Texas Healthy Soils Policy

Legislative Status Update

Updates in 2023

HJR 119 [LS] Proposing a constitutional amendment guaranteeing the right to a clean and healthy environment; includes right to healthy soil. – in committee upon adjournment

Updates in 2022


Updates in 2021

SB1118/HB2619, On-The-Ground Conservation Program, includes improving soil health – signed by Governor Abbott on 5/24/2021

On-The-Ground Conservation Program


  • 3/5/2021 legislation filed
  • 4/19/2021 passed the Texas Senate unanimously 31-0
  • 5/6/2021 passed the House by a vote of 143-1
  • 5/12/2021 transmitted to the governor
  • 5/24/2021 signed by Governor Abbott





This act creates the On-The-Ground Conservation Program, administered by the State Soil and Water Conservation Board. The board may designate certain conservation measures to receive priority funding under the program, including soil health improvements, erosion control and carbon sequestration. The board is authorized to secure outside funding to provide cost-share assistance, grants, and technical assistance to local landowners on a voluntary basis.

Soil Health Definition:

The bill defines “Soil health characteristics” as “the physical, chemical, and biological characteristics of soil for optimal production, including lower bulk density, good gas exchange, lower surface temperature during growing season, high cation exchange capacity, high soil organic matter, and active soil microorganisms.”

Stated Goals:

The goal of the program is “to maximize public benefits by facilitating priority conservation measures and other soil and water conservation land improvement measures by landowners and operators in this state.”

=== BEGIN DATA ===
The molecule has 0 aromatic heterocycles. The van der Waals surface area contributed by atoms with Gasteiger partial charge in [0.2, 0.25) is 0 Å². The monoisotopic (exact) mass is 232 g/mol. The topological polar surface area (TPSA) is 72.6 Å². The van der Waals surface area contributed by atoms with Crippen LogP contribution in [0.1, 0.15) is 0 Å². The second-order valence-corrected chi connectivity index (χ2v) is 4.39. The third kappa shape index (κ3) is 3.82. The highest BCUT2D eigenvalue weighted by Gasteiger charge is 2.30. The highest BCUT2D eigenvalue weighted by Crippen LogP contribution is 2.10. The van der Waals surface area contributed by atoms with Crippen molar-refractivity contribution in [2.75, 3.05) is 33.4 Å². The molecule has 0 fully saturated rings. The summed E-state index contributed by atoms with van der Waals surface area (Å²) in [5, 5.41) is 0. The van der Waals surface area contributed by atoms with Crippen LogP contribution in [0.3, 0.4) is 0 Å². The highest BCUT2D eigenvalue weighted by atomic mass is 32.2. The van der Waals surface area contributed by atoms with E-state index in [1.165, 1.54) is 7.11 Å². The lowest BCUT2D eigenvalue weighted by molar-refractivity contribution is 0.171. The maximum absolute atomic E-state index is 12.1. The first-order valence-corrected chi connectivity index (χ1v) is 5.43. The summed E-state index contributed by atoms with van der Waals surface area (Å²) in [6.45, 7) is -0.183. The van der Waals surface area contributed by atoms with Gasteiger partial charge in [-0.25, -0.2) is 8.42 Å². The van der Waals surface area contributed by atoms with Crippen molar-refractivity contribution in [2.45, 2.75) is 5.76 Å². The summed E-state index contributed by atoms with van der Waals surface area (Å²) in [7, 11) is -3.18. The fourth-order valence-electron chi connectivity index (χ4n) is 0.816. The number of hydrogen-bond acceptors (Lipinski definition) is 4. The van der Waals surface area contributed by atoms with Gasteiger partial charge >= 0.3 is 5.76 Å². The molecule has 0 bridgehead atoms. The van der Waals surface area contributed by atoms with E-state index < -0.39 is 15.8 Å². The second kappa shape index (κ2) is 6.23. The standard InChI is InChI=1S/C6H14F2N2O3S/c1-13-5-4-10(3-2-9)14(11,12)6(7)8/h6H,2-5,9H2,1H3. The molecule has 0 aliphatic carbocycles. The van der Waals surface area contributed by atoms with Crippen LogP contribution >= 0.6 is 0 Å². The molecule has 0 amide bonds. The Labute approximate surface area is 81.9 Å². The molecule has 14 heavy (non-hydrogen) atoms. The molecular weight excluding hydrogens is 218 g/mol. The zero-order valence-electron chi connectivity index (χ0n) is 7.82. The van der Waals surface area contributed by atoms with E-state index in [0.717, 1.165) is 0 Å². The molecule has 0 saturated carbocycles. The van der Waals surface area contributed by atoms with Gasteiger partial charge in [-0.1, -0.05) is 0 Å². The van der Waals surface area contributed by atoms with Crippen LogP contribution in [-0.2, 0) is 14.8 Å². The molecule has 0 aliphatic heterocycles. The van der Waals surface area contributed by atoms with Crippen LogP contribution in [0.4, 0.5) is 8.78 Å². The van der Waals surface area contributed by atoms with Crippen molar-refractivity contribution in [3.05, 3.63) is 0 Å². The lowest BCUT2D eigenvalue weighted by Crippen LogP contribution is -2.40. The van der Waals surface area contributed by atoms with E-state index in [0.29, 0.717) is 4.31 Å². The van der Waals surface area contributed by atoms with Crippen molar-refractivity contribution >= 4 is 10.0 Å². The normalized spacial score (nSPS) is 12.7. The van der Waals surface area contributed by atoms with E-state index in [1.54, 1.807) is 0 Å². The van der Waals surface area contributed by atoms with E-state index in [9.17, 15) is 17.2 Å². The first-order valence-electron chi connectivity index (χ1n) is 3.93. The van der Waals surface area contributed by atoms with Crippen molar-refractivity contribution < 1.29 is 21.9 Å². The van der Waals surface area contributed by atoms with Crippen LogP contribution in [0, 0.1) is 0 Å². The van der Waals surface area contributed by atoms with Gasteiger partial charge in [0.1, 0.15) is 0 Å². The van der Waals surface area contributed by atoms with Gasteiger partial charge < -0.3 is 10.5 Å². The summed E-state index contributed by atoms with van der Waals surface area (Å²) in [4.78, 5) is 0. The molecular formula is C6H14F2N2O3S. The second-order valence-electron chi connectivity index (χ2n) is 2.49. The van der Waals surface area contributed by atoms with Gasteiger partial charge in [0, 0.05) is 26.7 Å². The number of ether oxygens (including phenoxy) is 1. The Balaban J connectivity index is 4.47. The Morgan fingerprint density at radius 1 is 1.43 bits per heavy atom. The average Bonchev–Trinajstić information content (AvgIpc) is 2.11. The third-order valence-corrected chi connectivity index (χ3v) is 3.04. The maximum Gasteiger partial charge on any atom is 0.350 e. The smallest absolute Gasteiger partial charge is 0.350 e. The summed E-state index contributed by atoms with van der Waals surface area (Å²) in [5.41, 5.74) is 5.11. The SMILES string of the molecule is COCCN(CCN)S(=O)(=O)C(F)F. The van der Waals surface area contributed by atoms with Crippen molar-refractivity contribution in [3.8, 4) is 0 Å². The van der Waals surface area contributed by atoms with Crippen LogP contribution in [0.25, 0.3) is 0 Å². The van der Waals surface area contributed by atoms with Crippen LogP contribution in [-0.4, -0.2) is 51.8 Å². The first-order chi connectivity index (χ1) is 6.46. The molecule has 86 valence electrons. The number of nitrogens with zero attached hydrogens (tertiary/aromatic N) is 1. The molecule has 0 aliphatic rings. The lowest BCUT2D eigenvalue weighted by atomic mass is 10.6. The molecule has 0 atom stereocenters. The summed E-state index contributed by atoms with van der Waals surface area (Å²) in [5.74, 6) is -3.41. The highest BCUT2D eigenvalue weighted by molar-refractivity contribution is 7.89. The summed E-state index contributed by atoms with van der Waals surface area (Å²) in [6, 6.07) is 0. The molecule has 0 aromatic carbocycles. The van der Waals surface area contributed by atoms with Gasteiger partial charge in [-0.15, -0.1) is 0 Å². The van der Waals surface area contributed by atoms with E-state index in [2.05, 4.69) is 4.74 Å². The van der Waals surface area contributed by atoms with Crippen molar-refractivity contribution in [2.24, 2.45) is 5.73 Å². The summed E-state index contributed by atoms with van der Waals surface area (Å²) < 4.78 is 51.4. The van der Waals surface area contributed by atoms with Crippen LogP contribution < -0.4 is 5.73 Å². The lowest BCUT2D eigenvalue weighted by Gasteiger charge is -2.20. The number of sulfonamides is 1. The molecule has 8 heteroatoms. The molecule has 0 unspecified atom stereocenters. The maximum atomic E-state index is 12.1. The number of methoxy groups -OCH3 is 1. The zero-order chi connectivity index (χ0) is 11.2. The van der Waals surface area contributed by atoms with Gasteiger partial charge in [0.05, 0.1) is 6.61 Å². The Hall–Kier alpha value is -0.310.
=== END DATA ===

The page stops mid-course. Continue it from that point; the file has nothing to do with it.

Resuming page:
Program Required Measurements:

No measurements are specified, but the State Soil and Water Conservation Board is authorized to establish standards and specifications” in order to certify that conservation measures funded under the program have been implemented.



Funding Source:

The bill does not require an appropriation from the state. In order to fund the program, the board is authorized to receive state and/or federal funding, as well as gifts and donations from private donors.

Funding Type:

The program may provide funding for “(1) technical assistance; (2)  cost-share assistance; (3)  direct grants; and (4)  help in obtaining technical assistance, cost-share assistance, and direct grants from other public or private sources.”

Practices eligible for funding:

The act does not specifically define practices eligible for funding, but authorizes the State Soil & Water Conservation Board to prioritize certain conservation practices, including practices that: 

“(1)  improve soil health characteristics; (2)  conserve and manage water resources; (3)  prevent and manage flooding; (4)  control invasive and nuisance species; (5)  improve resilience to weather extremes, climate variability, and natural disasters; (6)  protect and enhance native habitats, including the protection of endangered species; (7)  mitigate and reduce soil erosion; (8)  restore land damaged by development; and (9)  sequester carbon to provide environmental benefits.”

Agencies Involved:

Texas Soil and Water Conservation Board

Rulemaking process:

The State Soil and Water Conservation Board may develop rules, forms, and procedures necessary for the administration of the program”.

State Universities & Researchers:

Agricultural Organizations & Technical Assistance:

Education & Advocacy Groups:

Lessons Learned: